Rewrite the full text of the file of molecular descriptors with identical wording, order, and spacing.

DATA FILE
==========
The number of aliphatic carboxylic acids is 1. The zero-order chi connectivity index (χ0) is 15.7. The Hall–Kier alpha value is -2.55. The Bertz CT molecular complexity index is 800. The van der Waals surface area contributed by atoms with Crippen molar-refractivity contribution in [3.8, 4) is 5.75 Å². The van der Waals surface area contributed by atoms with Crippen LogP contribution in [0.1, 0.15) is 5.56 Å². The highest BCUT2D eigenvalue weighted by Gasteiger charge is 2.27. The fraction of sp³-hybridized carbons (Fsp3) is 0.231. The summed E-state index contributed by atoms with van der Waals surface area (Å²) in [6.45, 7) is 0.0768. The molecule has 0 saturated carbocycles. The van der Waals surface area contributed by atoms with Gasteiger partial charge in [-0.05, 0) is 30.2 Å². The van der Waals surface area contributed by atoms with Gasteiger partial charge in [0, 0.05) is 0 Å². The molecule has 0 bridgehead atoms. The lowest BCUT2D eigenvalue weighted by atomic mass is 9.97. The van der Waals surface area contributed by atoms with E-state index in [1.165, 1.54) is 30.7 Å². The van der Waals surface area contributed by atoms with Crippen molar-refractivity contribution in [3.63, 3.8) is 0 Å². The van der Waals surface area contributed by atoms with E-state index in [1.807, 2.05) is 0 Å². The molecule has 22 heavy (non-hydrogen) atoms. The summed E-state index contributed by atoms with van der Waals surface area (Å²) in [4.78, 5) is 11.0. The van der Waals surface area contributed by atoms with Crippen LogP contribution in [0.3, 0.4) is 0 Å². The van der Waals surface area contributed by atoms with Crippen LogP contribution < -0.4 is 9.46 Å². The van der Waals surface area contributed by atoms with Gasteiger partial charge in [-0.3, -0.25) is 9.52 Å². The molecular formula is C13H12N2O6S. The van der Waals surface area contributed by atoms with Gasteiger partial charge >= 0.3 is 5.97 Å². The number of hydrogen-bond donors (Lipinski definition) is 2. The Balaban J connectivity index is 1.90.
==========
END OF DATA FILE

The number of aliphatic carboxylic acids is 1. The zero-order chi connectivity index (χ0) is 15.7. The Hall–Kier alpha value is -2.55. The Bertz CT molecular complexity index is 800. The van der Waals surface area contributed by atoms with Crippen molar-refractivity contribution in [3.8, 4) is 5.75 Å². The van der Waals surface area contributed by atoms with Crippen LogP contribution in [0.1, 0.15) is 5.56 Å². The highest BCUT2D eigenvalue weighted by Gasteiger charge is 2.27. The fraction of sp³-hybridized carbons (Fsp3) is 0.231. The summed E-state index contributed by atoms with van der Waals surface area (Å²) in [6.45, 7) is 0.0768. The molecule has 0 saturated carbocycles. The van der Waals surface area contributed by atoms with Gasteiger partial charge in [-0.05, 0) is 30.2 Å². The van der Waals surface area contributed by atoms with Gasteiger partial charge in [0, 0.05) is 0 Å². The molecule has 0 bridgehead atoms. The lowest BCUT2D eigenvalue weighted by atomic mass is 9.97. The van der Waals surface area contributed by atoms with E-state index in [1.165, 1.54) is 30.7 Å². The van der Waals surface area contributed by atoms with Crippen molar-refractivity contribution in [3.63, 3.8) is 0 Å². The van der Waals surface area contributed by atoms with E-state index in [1.807, 2.05) is 0 Å². The molecule has 22 heavy (non-hydrogen) atoms. The summed E-state index contributed by atoms with van der Waals surface area (Å²) in [4.78, 5) is 11.0. The van der Waals surface area contributed by atoms with Crippen LogP contribution in [0.3, 0.4) is 0 Å². The van der Waals surface area contributed by atoms with Crippen LogP contribution < -0.4 is 9.46 Å². The van der Waals surface area contributed by atoms with Gasteiger partial charge in [-0.3, -0.25) is 9.52 Å². The molecular formula is C13H12N2O6S. The van der Waals surface area contributed by atoms with Gasteiger partial charge >= 0.3 is 5.97 Å². The number of hydrogen-bond donors (Lipinski definition) is 2. The Balaban J connectivity index is 1.90.